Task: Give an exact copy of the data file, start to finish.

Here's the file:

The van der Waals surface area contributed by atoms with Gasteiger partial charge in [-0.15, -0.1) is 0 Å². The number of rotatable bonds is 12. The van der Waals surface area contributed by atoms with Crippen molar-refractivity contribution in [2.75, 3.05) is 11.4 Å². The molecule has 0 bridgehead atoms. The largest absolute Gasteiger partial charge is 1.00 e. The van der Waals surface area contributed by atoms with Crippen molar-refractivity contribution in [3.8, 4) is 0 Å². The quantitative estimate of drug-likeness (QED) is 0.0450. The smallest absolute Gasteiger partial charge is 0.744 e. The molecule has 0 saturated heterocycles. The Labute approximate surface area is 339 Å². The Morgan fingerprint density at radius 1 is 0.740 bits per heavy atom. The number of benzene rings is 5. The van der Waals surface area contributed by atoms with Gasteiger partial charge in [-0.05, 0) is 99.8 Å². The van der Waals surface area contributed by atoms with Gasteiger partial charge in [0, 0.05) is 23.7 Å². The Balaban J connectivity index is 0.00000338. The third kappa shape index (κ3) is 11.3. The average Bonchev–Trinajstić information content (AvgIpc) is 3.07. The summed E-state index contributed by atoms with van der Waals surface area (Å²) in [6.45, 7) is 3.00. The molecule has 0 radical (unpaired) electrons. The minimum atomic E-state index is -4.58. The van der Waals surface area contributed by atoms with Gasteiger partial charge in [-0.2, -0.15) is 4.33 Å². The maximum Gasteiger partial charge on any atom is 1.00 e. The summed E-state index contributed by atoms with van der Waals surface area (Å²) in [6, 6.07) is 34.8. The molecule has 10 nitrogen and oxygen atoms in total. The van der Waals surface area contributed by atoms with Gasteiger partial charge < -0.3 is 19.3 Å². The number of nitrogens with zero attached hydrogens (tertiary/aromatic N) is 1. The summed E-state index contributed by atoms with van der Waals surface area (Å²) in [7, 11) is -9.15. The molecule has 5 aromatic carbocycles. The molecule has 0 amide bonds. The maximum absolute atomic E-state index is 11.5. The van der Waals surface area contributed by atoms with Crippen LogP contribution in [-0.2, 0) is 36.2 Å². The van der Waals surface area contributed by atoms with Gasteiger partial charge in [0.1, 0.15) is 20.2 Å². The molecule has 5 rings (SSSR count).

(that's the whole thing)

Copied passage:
The van der Waals surface area contributed by atoms with Gasteiger partial charge in [-0.15, -0.1) is 0 Å². The number of rotatable bonds is 12. The van der Waals surface area contributed by atoms with Crippen molar-refractivity contribution in [2.75, 3.05) is 11.4 Å². The molecule has 0 bridgehead atoms. The largest absolute Gasteiger partial charge is 1.00 e. The van der Waals surface area contributed by atoms with Crippen molar-refractivity contribution in [3.8, 4) is 0 Å². The quantitative estimate of drug-likeness (QED) is 0.0450. The smallest absolute Gasteiger partial charge is 0.744 e. The molecule has 0 saturated heterocycles. The Labute approximate surface area is 339 Å². The Morgan fingerprint density at radius 1 is 0.740 bits per heavy atom. The number of benzene rings is 5. The van der Waals surface area contributed by atoms with Gasteiger partial charge in [-0.05, 0) is 99.8 Å². The van der Waals surface area contributed by atoms with Gasteiger partial charge in [0, 0.05) is 23.7 Å². The Balaban J connectivity index is 0.00000338. The third kappa shape index (κ3) is 11.3. The average Bonchev–Trinajstić information content (AvgIpc) is 3.07. The summed E-state index contributed by atoms with van der Waals surface area (Å²) in [6.45, 7) is 3.00. The molecule has 0 radical (unpaired) electrons. The minimum atomic E-state index is -4.58. The van der Waals surface area contributed by atoms with Gasteiger partial charge in [-0.2, -0.15) is 4.33 Å². The maximum Gasteiger partial charge on any atom is 1.00 e. The summed E-state index contributed by atoms with van der Waals surface area (Å²) in [6, 6.07) is 34.8. The molecule has 10 nitrogen and oxygen atoms in total. The van der Waals surface area contributed by atoms with Gasteiger partial charge < -0.3 is 19.3 Å². The number of nitrogens with zero attached hydrogens (tertiary/aromatic N) is 1. The summed E-state index contributed by atoms with van der Waals surface area (Å²) in [7, 11) is -9.15. The molecule has 5 aromatic carbocycles. The molecule has 0 amide bonds. The maximum absolute atomic E-state index is 11.5. The van der Waals surface area contributed by atoms with Crippen LogP contribution in [-0.2, 0) is 36.2 Å². The van der Waals surface area contributed by atoms with Gasteiger partial charge in [0.1, 0.15) is 20.2 Å². The molecule has 5 rings (SSSR count).